Civil discourse

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Civil discourse is engagement in discourse (conversation) intended to enhance understanding;[1] it is discourse that "supports, rather than undermines the societal good".[2] Civil discourse has also been defined as "robust, honest, frank and constructive dialogue and deliberation that seeks to advance the public interest" by an assortment of national leaders in 2011 during a conversation at the U.S. Supreme Court.[3] Uncivil discourse is "language characterized as containing direct insults, willful misattribution of motive without due reason, and open contempt".[4]

The definition of civil, in civil discourse, can have two distinct meanings, according to professor of public policy Archon Fung:

The first is a superficial kind of civility—being nice, refraining from insults or ad-hominem kinds of argument. The second is a deeper, more important (and older, for what that's worth) sense of civility that is about behaving in ways that are necessary for cooperative projects such as schools and democratic societies to work well. This deeper sense of civility comes from the Latin civilitas—relating to citizens. Civility in this sense is behavior that is important for good citizenship.[5]

The notion of civility originates in Cicero from the concept of societas civilus or civil society. Rhetoric professor Chris Lundberg says of civil society "there are certain standards of conduct towards others and ... members of the civil society should comport themselves in a way that [seeks] the good of the city."[2] In other words, civility is not about politeness; it is about behaving in such a way that advances the greater good.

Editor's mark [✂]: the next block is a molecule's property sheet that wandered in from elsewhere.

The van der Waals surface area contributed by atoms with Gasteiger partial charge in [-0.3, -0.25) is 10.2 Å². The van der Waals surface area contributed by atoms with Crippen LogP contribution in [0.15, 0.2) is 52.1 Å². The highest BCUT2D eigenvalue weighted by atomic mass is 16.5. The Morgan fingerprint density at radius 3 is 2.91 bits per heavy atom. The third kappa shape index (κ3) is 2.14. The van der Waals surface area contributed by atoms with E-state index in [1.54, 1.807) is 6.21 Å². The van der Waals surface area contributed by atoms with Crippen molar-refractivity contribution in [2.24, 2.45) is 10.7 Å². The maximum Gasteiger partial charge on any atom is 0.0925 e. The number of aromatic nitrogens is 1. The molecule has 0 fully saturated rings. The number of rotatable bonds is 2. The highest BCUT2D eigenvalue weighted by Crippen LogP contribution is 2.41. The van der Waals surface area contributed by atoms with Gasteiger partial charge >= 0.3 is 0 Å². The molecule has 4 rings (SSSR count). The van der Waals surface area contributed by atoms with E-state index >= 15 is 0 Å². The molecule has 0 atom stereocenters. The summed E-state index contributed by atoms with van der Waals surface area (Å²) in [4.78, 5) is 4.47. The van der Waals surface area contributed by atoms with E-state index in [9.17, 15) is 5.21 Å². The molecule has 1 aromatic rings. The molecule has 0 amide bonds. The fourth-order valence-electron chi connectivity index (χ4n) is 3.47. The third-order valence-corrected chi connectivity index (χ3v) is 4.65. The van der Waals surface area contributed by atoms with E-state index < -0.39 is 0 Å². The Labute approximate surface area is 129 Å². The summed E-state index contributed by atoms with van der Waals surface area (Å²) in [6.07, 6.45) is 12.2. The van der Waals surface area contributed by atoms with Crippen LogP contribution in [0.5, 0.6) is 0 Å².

Social psychologist Kenneth J. Gergen describes civil discourse as the "language of dispassionate objectivity", and suggests that it requires respect of the other participants, such as the reader. It neither diminishes the other's moral worth, nor questions their good judgment; it avoids hostility, direct antagonism, or excessive persuasion; it requires modesty and an appreciation for the other participant's experiences.[6]

According to American University, the following defines what civil discourse is: truthful, productive, audience-based, about listening and talking and it is each individual speaker's responsibility. Also, the following defines what civil discourse is not: mere politeness, an exercise in martyrdom, about telling people who they are, and purely performative.[7]

In Book III of An Essay Concerning Human Understanding (1690), philosopher John Locke contrasts between civil and philosophical discourse (or rhetorical discourse) with the former being for the benefit of the reader, and the public good:[8][9][10]

First, By, their civil use, I mean such a communication of thoughts and ideas by words, as may serve for the upholding common conversation and commerce, about the ordinary affairs and conveniences of civil life, in the societies of men, one amongst another. Secondly, By the philosophical use of words, I mean such a use of them as may serve to convey the precise notions of things and to express in general propositions certain and undoubted truths, which the mind may rest upon and be satisfied within its search after true knowledge. These two uses are very distinct; and a great deal less exactness will serve in the one than in the other, as we shall see in what follows.